The CPRA requires businesses to be transparent about collecting, using, and disclosing sensitive data. At the same time, consumers have the right to opt-out of using their sensitive data at any time.
- More Control Over Data
The CPRA places restrictions on data collection, storage, and use. According to the law, a company cannot keep personal or sensitive data for reasons other than those for which it was initially gathered or for “longer than reasonably necessary for that revealed purpose.”
Furthermore, consumers have the right to request that businesses remove their personal data, and businesses must forward that request to any third parties that have received the data.
If the data leaked includes the consumer’s email address, password, or security question, the consumer can file a private right of action. Before exchanging, selling, or exposing personal data, businesses must impose CPRA-level contractual duties on third parties. Consumers can also have a quick checkup via reverse email lookup if their data is available on the internet.
Do Not Sell Under the CCPA & CPRA
As far as the CCPA is concerned, businesses must explicitly have the ‘Do not sell my personal information’ link on their website. However, in the case of the CPRA, businesses are required to have a ‘Do not sell or share my personal information link’ and a ‘Limit the use of my personal information’ link visibly present on their website.
In short, previously, under the CCPA, businesses were only required to prompt a link where visitors could opt out of the sale of their personal information. Under the CPRA, businesses will need to explicitly have these things on their website:
- Do not sell my personal information.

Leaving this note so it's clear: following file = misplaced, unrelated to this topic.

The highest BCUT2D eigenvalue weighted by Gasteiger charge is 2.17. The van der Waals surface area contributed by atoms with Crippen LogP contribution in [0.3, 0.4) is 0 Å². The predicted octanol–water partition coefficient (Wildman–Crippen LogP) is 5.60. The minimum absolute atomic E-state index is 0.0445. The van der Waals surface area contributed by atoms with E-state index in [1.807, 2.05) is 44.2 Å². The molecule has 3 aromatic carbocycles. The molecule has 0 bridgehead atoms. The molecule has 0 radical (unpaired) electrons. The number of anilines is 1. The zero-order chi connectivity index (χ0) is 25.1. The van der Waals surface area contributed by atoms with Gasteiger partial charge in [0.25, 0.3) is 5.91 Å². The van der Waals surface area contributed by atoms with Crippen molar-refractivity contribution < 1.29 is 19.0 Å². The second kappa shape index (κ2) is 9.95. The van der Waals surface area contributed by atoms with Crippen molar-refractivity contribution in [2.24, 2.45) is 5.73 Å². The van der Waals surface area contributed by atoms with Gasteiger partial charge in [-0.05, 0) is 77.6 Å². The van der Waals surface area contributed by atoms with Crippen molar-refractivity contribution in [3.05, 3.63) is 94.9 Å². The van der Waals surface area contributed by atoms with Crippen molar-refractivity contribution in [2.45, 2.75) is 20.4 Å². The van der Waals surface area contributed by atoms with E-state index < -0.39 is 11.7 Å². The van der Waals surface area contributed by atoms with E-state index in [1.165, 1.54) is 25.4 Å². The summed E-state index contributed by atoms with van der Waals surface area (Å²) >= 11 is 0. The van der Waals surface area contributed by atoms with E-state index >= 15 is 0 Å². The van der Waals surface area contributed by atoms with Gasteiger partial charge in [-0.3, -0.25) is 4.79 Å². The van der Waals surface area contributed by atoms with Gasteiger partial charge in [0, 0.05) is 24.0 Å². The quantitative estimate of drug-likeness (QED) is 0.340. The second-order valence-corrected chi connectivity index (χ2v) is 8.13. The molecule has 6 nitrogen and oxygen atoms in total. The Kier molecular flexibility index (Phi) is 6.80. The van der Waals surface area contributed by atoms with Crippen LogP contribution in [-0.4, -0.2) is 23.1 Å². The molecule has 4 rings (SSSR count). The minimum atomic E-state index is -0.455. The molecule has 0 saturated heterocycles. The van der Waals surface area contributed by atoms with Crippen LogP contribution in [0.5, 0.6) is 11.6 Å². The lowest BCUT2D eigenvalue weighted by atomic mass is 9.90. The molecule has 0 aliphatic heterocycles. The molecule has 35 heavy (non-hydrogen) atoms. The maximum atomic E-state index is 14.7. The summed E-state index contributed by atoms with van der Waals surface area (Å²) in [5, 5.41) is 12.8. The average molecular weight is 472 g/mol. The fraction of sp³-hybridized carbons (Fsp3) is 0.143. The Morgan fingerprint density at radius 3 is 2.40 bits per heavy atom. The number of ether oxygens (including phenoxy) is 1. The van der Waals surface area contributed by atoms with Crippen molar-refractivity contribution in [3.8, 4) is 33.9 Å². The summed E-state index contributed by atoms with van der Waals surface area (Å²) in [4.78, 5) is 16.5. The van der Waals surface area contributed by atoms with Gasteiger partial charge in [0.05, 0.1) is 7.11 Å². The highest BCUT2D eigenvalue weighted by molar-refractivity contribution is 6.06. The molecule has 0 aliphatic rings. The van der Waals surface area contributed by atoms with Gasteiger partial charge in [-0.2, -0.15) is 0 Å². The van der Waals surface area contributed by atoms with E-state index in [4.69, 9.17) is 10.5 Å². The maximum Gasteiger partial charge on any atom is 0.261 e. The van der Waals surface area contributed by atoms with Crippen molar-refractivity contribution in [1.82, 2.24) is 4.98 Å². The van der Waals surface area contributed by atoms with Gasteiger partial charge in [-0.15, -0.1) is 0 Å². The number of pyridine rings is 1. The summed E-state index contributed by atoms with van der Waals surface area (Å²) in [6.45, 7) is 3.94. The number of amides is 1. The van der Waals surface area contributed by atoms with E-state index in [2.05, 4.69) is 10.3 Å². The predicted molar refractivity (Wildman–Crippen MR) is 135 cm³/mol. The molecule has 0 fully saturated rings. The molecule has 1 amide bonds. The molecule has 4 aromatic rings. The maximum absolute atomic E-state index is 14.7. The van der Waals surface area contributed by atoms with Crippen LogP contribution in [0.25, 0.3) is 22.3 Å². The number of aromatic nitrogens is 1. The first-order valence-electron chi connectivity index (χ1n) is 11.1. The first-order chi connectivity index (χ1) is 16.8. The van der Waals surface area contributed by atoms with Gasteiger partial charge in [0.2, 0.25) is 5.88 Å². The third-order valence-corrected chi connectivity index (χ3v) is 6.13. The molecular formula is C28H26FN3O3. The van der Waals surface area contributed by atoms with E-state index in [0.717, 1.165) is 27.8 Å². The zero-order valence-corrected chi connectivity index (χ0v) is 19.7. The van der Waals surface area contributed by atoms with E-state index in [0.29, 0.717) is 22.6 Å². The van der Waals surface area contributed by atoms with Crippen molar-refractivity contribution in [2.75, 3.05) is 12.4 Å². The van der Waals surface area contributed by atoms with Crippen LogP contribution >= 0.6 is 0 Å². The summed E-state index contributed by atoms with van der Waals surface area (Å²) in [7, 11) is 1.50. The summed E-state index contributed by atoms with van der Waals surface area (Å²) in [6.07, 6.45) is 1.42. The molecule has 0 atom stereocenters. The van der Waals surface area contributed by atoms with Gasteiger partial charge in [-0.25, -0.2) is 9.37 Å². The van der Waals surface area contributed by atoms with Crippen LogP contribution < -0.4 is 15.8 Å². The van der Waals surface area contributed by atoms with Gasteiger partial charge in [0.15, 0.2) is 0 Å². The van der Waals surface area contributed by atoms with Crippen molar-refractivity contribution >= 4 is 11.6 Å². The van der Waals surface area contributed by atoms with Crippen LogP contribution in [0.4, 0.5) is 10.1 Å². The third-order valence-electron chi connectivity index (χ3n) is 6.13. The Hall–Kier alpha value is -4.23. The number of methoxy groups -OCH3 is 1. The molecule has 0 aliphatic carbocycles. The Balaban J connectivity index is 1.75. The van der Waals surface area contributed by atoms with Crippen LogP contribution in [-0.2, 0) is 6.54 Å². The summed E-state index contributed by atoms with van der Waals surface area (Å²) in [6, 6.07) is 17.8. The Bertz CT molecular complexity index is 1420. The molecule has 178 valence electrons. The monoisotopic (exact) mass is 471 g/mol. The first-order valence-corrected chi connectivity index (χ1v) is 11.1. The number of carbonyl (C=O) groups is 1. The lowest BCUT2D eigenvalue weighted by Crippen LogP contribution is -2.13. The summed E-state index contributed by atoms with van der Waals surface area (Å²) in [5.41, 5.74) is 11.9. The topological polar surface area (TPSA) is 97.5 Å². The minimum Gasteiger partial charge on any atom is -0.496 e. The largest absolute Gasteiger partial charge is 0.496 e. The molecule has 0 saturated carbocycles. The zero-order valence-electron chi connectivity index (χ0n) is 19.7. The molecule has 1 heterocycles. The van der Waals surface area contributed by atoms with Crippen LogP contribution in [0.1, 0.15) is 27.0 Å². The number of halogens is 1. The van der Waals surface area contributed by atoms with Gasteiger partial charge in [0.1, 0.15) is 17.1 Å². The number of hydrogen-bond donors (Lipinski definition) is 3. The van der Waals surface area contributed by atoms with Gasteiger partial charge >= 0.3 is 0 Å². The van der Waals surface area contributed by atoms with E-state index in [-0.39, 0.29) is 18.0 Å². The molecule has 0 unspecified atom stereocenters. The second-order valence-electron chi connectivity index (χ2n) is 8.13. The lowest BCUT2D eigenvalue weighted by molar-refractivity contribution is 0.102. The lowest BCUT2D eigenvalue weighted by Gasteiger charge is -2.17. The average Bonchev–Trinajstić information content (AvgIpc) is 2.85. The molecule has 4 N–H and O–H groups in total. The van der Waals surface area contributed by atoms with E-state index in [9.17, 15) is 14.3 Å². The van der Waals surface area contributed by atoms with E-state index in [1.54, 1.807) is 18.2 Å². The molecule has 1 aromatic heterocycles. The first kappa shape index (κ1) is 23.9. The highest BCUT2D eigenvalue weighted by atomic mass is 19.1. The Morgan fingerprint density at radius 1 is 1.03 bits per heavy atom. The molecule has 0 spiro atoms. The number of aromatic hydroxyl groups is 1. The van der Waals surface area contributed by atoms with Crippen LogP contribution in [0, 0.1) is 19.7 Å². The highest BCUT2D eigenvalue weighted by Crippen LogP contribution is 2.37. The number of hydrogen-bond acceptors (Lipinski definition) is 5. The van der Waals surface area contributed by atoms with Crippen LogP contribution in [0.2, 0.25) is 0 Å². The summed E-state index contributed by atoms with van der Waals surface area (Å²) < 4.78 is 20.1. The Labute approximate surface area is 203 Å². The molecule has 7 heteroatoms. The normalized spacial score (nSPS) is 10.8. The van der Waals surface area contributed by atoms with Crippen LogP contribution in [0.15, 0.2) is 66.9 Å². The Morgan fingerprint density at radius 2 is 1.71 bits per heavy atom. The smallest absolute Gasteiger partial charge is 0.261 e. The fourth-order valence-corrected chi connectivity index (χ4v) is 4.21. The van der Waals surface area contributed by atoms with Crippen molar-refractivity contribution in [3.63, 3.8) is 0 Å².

- Do not share my personal information.
- Limit the use of my personal information.
As the statements ‘Do not sell my personal information’ and ‘Do not share my personal information’ state, businesses are required to respect the individual’s choice of not selling their personal information or sharing their personal information. Additionally, with the ‘Limit the use of my personal information’ clause, businesses need to restrict the utilization of an individual’s personal information.
Who’s Going to Regulate CPRA’s Regulations?
The California Privacy Protection Agency (CPPA) has full administrative power, authority, and jurisdiction to execute and enforce the CCPA. However, the Attorney General retains enforcement authority. According to California Civil Code 1798.199.90, the California Privacy Protection Agency “may not limit the Attorney General’s power to enforce this title.”
In a Nutshell
Companies must keep up with data privacy law developments and ensure that they are compliant with existing laws and upcoming laws and regulations. Businesses should begin with their compliance journey today and implement practices outlined in the law to avoid penalties and make it easier to adapt to future state requirements.
In the event of noncompliance, whether the offense was intentional or unintentional, businesses can be fined up to $7,500 per incident. Accidental infractions involving California citizens over the age of 16 are subject to a maximum fine of $2,500.